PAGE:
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David Thewlis as the Inspector and Finn Cole as Eric Birling in the BBC's upcoming 'An Inspector Calls' Photo: BBC Pictures/Drama Repbulic

David Thewlis as the Inspector and Finn Cole as Eric Birling in the BBC’s ‘An Inspector Calls’ [Image: BBC Pictures/Drama Republic].

SPOILER ALERT: If you haven’t seen An Inspector Calls, and don’t want to have it ruined for you, it would be a good idea not to read this article just yet.

The BBC took an unexpected – but welcome – turn to the Left for an hour and a half on Sunday evening (September 13), when it screened a new adaptation of An Inspector Calls.

The play, first performed in the then-Soviet Union in 1945, is considered to be a scathing critique of the hypocrisies of pre-World War One English society and an expression of Priestley’s Socialist political principles.

It details a visit by an ‘Inspector Goole’ to the stately home of the prosperous Middle Class (some might say Upper Class) Birling family, where he questions each family member about the suicide of a young working-class woman, Eva Smith (also known as Daisy Renton), revealing that they have been responsible for the young woman’s exploitation, abandonment and social ruin, effectively leading to her death.

Having seen Les Miserables only a few weeks ago, it seems likely to This Writer, that Priestley may have taken his inspiration from Victor Hugo, whose character Fantine’s fall begins when she is sacked from her job at a factory – just as Eva Smith’s does when Birling sacks her, after she calls a strike for higher pay to meet ever-increasing rent costs. Both are reduced to prostitution of one kind or another.

Does this seem familiar to anybody, here and now, in the 21st century?

We have ever-increasing rents and a government that is unwilling to do anything about them other than worsen them with its Bedroom Tax – because it forces the poor out of desirable residential areas.

We have employers who won’t raise wages to cover these spiralling costs, and can remove troublesome workers with impunity because the government has compliantly weakened the trade unions to the point of impotence.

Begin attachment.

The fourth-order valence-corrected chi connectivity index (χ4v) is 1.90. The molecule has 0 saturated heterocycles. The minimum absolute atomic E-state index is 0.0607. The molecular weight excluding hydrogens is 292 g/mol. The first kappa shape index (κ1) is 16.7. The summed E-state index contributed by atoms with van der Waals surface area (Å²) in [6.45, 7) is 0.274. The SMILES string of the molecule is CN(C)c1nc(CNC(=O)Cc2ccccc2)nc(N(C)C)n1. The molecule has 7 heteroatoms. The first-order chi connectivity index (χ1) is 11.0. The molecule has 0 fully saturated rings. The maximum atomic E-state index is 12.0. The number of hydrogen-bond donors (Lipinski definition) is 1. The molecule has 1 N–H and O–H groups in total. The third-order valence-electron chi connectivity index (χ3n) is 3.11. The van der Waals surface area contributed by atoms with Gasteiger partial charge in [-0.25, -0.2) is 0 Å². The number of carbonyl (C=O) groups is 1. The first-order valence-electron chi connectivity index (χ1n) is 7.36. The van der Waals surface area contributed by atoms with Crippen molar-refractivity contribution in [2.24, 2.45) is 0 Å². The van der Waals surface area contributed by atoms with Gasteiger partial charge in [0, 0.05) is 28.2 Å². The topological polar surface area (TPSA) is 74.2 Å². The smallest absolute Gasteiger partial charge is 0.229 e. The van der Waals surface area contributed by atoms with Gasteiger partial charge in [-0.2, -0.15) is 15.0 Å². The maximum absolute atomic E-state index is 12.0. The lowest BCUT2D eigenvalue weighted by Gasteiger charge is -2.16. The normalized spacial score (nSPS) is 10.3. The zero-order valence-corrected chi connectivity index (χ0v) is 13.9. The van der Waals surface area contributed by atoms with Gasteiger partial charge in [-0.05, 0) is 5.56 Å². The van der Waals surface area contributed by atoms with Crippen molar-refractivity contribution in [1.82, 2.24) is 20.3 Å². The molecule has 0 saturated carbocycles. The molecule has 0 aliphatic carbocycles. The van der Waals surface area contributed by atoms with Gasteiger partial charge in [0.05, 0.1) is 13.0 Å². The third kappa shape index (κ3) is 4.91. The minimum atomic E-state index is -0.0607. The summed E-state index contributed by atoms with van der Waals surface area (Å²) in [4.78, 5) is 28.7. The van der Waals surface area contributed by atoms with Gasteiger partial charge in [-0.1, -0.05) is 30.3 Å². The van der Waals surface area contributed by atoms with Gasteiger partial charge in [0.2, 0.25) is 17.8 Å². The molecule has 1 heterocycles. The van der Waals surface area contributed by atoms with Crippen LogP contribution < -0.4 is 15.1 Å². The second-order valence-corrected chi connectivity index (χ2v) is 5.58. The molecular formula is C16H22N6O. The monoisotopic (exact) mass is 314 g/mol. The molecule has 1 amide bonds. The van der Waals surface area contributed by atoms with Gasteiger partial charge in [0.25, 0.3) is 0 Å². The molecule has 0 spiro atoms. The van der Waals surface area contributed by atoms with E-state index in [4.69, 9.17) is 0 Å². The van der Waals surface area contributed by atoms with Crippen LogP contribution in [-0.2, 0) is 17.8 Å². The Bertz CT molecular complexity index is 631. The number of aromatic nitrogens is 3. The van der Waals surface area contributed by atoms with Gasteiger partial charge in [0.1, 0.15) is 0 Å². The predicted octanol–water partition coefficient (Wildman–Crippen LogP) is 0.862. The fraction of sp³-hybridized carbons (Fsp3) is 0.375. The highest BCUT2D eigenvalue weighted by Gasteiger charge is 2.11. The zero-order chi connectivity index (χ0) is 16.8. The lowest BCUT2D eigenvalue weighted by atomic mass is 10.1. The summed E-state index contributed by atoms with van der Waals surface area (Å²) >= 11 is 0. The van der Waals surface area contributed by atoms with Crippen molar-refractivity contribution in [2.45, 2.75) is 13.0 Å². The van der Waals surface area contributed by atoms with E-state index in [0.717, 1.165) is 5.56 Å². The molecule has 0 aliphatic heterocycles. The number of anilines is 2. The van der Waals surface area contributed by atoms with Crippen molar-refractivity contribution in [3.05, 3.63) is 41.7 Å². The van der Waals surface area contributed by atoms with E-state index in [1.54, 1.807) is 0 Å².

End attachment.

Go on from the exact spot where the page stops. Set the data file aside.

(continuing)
We have a benefits system that, despite being the last resort for people who are otherwise without hope, withdraws payments from the neediest people for the flimsiest of reasons, leaving many of them in the belief that suicide is their only escape.

In the 19th century we had Les Miserables. In the 20th century we had An Inspector Calls. Where is the 21st century expression of this exploitation?

The plot is already written for us: This time, the doomed character would be sacked from their job for complaining that conditions there had created health problems that put them in permanent pain. An appeal to their trade union would fall on deaf ears. Forced to resort to benefits, they would face the inhuman work capability assessment – and fail to achieve the number of points needed to gain incapacity payments, meaning they would have to sign onto Jobseekers’ Allowance. But JSA demands that a person must be fit for work, and forces claimants to carry out ridiculous tasks in order to prove that they are doing all they can to find work. An invalid, unable to comply, would be forced off the benefit if their illness was obvious, or sanctioned if it wasn’t. With no money and no health, what is left for them but death – either slowly due to their illness or quickly due to suicide?

All it needs is a 21st century way of bringing this home to the Middle- and Upper-Class vermin who participate in this degradation of their fellow citizens, or support it with their votes.

Would any writers care to take on the task?

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